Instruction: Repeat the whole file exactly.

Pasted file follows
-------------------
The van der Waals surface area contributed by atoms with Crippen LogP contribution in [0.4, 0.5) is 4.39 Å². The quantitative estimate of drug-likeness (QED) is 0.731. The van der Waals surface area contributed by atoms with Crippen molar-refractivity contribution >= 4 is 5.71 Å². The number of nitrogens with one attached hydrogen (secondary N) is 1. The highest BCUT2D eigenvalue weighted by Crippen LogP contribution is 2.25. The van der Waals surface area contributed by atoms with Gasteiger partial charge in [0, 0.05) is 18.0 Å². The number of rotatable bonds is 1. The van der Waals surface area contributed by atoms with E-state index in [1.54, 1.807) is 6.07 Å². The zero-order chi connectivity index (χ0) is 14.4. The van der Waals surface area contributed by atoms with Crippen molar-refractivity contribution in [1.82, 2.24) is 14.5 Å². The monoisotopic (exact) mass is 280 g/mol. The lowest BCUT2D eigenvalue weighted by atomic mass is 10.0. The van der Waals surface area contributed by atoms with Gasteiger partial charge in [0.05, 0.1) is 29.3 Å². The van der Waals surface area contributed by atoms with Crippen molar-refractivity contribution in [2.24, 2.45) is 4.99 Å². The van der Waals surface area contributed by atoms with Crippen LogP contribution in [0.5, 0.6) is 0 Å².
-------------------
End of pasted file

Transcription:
The van der Waals surface area contributed by atoms with Crippen LogP contribution in [0.4, 0.5) is 4.39 Å². The quantitative estimate of drug-likeness (QED) is 0.731. The van der Waals surface area contributed by atoms with Crippen molar-refractivity contribution >= 4 is 5.71 Å². The number of nitrogens with one attached hydrogen (secondary N) is 1. The highest BCUT2D eigenvalue weighted by Crippen LogP contribution is 2.25. The van der Waals surface area contributed by atoms with Gasteiger partial charge in [0, 0.05) is 18.0 Å². The number of rotatable bonds is 1. The van der Waals surface area contributed by atoms with E-state index in [1.54, 1.807) is 6.07 Å². The zero-order chi connectivity index (χ0) is 14.4. The van der Waals surface area contributed by atoms with Crippen molar-refractivity contribution in [1.82, 2.24) is 14.5 Å². The monoisotopic (exact) mass is 280 g/mol. The lowest BCUT2D eigenvalue weighted by atomic mass is 10.0. The van der Waals surface area contributed by atoms with Gasteiger partial charge in [0.05, 0.1) is 29.3 Å². The van der Waals surface area contributed by atoms with Crippen molar-refractivity contribution in [2.24, 2.45) is 4.99 Å². The van der Waals surface area contributed by atoms with Crippen LogP contribution in [0.5, 0.6) is 0 Å².